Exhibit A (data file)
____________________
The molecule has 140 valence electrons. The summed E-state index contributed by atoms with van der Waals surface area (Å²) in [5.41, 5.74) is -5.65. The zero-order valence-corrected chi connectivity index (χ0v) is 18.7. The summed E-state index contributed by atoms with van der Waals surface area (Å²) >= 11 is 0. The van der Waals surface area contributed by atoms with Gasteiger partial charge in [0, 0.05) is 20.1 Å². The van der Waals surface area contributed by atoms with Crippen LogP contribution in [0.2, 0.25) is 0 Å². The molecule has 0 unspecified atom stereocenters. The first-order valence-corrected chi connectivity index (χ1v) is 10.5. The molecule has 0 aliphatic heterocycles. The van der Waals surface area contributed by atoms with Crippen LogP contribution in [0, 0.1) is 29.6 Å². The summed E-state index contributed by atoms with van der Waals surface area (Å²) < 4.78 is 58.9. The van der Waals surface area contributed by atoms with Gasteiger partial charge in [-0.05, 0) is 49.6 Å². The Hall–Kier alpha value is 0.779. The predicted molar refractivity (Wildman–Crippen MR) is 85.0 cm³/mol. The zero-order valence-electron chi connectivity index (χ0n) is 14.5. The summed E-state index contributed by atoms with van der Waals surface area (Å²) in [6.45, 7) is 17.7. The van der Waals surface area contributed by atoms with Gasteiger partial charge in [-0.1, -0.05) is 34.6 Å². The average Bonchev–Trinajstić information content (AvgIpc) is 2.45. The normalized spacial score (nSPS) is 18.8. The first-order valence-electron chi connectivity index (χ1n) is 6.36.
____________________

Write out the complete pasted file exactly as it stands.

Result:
The molecule has 140 valence electrons. The summed E-state index contributed by atoms with van der Waals surface area (Å²) in [5.41, 5.74) is -5.65. The zero-order valence-corrected chi connectivity index (χ0v) is 18.7. The summed E-state index contributed by atoms with van der Waals surface area (Å²) >= 11 is 0. The van der Waals surface area contributed by atoms with Gasteiger partial charge in [0, 0.05) is 20.1 Å². The van der Waals surface area contributed by atoms with Crippen LogP contribution in [0.2, 0.25) is 0 Å². The molecule has 0 unspecified atom stereocenters. The first-order valence-corrected chi connectivity index (χ1v) is 10.5. The molecule has 0 aliphatic heterocycles. The van der Waals surface area contributed by atoms with Crippen LogP contribution in [0, 0.1) is 29.6 Å². The summed E-state index contributed by atoms with van der Waals surface area (Å²) < 4.78 is 58.9. The van der Waals surface area contributed by atoms with Gasteiger partial charge in [-0.05, 0) is 49.6 Å². The Hall–Kier alpha value is 0.779. The predicted molar refractivity (Wildman–Crippen MR) is 85.0 cm³/mol. The zero-order valence-electron chi connectivity index (χ0n) is 14.5. The summed E-state index contributed by atoms with van der Waals surface area (Å²) in [6.45, 7) is 17.7. The van der Waals surface area contributed by atoms with Gasteiger partial charge in [-0.1, -0.05) is 34.6 Å². The average Bonchev–Trinajstić information content (AvgIpc) is 2.45. The normalized spacial score (nSPS) is 18.8. The first-order valence-electron chi connectivity index (χ1n) is 6.36.